New Cancer Drug That Starves Tumors of Blood Supply to Be Tested

A new drug that attacks a variety of cancers by starving the tumors' blood supplies will be tested on humans for the first time in a new trial in the UK, it was announced Wednesday.

Scientists at the Mount Vernon Cancer Center, in London, plan to recruit 40 patients with advanced tumors for the Phase I trial of the drug, L-NNA, to establish the correct dose.

L-NNA works by blocking a protein called nitric oxide synthase (NOS), which constricts the vessels supplying blood to cancers and may also prevent the growth of new blood vessels.

Professor Peter Hoskin, from the center, said, "All cancers rely on the delivery of vital nutrients and oxygen through blood vessels—without a blood supply, a tumor can't grow beyond the size of a pin head."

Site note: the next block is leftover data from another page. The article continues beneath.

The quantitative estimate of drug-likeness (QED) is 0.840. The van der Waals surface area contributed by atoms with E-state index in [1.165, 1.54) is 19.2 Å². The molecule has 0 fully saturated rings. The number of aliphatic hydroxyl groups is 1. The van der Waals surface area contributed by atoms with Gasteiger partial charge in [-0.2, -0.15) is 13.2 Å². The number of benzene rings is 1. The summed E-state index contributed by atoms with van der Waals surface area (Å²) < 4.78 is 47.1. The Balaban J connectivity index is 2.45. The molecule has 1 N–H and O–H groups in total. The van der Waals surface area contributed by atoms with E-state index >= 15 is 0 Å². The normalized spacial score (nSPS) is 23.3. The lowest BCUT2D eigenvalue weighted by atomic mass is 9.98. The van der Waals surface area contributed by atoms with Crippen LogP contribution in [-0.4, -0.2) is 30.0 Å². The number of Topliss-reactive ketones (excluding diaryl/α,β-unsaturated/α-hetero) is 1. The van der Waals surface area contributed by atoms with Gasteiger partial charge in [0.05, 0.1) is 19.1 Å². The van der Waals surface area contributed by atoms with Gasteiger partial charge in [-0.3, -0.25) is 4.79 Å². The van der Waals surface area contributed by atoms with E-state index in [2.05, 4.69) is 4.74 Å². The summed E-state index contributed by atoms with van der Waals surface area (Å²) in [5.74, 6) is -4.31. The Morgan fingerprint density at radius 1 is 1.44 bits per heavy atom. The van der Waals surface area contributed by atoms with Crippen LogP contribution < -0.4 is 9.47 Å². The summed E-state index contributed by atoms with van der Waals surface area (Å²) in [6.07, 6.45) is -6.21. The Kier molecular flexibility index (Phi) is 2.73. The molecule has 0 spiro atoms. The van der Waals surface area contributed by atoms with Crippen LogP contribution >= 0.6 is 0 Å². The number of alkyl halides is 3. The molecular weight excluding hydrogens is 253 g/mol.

He added, "Scientists across the world are looking for ways to prevent cancer cells from receiving the supplies they depend on to grow and divide. It's very exciting to launch this trial of a new drug, which in the future may provide a new approach to treat a wide range of cancers."

The trial will be funded by Cancer Research UK's Drug Development Office.

Dr. Nigel Blackburn, director of drug development at the charity, said, "This is a promising area of research—there are already drugs available which can reduce the growth of blood vessels being used to treat people with certain types of cancer—and we're looking forward to the early trial results of this new drug with great interest."